Creating a panoramic image - Method 1: Single Image Method
Posted: 13 May 2020
Derek Doar started out in photography at the age of 16, printing black and white images in the darkroom. Derek’s first love is Landscape Photography, his two favourite areas being the Derbyshire Peak District and the Isle of Harris. He has always loved images in the Panoramic format and has been creating panoramic prints for a few years.
In this three-part series, Derek will be talking through three different methods on how to create the perfect panoramic image.
Producing quality panoramic images may seem like a daunting task. Many people are put off creating panoramic imagery due to it being perceived as complicated, however, that isn’t necessarily the case. In fact, the rewards of seeing your panoramic print, and the beauty that is on the paper, trump the work tenfold.
When starting with panoramic imagery it’s important to visualise exactly what you want to capture. It’s far too easy to take a host of images across a chosen vista, hoping they’ll come together in the edit. When looking at a scene you want to capture, it’s imperative that you create a starting and finishing point, whilst also remembering what you want to capture from top to bottom.
A common mistake can be trying to capture too wide of a panorama, but this can make the image look unnatural and can lack real overall credibility. Aim to capture an image with a ratio of about 3:1, which is the form for panoramic images. Sometimes 4:1 may work however, I suggest if you’re just starting out you should stick to 3:1 to get to grips with it..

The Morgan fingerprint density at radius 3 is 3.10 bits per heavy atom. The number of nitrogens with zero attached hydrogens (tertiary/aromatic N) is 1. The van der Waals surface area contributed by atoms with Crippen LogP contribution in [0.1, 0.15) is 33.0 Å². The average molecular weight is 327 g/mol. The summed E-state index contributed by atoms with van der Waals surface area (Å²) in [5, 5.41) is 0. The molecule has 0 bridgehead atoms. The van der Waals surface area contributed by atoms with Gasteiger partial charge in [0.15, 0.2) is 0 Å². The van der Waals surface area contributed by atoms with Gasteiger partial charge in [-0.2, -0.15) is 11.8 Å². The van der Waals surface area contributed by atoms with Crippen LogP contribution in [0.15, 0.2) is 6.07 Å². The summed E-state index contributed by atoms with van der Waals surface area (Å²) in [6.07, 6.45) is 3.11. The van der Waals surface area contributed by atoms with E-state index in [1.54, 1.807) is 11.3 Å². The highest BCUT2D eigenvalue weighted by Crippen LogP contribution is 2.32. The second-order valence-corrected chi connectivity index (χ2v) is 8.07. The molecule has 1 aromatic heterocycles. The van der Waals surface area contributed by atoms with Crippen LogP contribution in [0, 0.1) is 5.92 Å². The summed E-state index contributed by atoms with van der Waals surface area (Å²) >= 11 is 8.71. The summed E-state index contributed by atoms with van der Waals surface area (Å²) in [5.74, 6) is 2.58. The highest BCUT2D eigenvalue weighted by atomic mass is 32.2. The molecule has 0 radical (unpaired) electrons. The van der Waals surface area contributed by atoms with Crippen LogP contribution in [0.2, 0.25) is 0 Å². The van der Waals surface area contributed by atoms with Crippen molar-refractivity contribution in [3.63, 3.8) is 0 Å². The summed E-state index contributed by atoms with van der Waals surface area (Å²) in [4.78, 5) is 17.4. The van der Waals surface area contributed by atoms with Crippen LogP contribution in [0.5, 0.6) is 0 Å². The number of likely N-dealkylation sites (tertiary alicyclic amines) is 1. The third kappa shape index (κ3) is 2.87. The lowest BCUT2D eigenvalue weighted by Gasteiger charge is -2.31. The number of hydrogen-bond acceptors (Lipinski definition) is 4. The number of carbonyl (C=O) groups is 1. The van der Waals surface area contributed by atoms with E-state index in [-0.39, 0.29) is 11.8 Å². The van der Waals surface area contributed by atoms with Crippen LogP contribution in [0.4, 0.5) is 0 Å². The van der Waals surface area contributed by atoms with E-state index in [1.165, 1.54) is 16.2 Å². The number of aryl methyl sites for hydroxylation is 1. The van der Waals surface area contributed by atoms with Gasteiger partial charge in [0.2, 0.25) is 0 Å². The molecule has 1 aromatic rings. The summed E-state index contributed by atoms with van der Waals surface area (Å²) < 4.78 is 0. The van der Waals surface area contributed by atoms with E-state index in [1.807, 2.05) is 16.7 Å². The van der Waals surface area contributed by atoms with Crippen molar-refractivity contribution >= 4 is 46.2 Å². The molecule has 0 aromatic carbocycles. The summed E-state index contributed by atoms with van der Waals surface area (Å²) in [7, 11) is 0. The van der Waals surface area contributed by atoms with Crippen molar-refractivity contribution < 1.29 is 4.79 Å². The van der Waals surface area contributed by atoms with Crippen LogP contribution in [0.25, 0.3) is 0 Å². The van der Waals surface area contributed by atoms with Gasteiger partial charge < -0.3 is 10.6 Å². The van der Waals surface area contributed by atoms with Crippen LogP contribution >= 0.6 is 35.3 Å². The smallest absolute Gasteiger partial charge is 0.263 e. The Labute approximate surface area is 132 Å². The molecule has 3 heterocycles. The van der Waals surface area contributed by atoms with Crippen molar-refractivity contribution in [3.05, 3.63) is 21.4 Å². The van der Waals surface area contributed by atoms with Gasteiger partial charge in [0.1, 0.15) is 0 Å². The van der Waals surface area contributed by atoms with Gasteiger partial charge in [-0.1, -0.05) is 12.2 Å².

There are multiple ways to go about capturing a panoramic, and it's good to practise before going out and committing yourself to shooting the perfect panoramic. It’s good to start off simple and work your way to more expert methods.
The first way of capturing a panoramic image, and probably the easiest, is to frame your intended panorama in the top half of your viewfinder. Using a 3x2 ratio camera, you can look at changing the lens that will allow you to do a shot like this.
You may look at taking a practise image in your garden or at home, or may already have a similar shot to hand. When you have the selected image, re-frame it to the centre of the viewfinder as shown below. This is the sweet spot of your lens, and avoids possible soft corners
Once this is done, reposition your focusing point to capture your panorama out of the centre...
… and voila, a finished panorama, cropped out of the centre of the image and processed.
In my next blog, I will discuss how to create a panoramic both when photographing and editing.
- Tony Worobiec : The Intimate Landscape (Part 4)
- Creating a panoramic image - Method 1: Single Image Method
- Tony Worobiec : The Intimate Landscape (Part 3)
- Tony Worobiec: The Intimate Landscape (Part 2)
- Tony Worobiec: The Intimate Landscape (Part 1)
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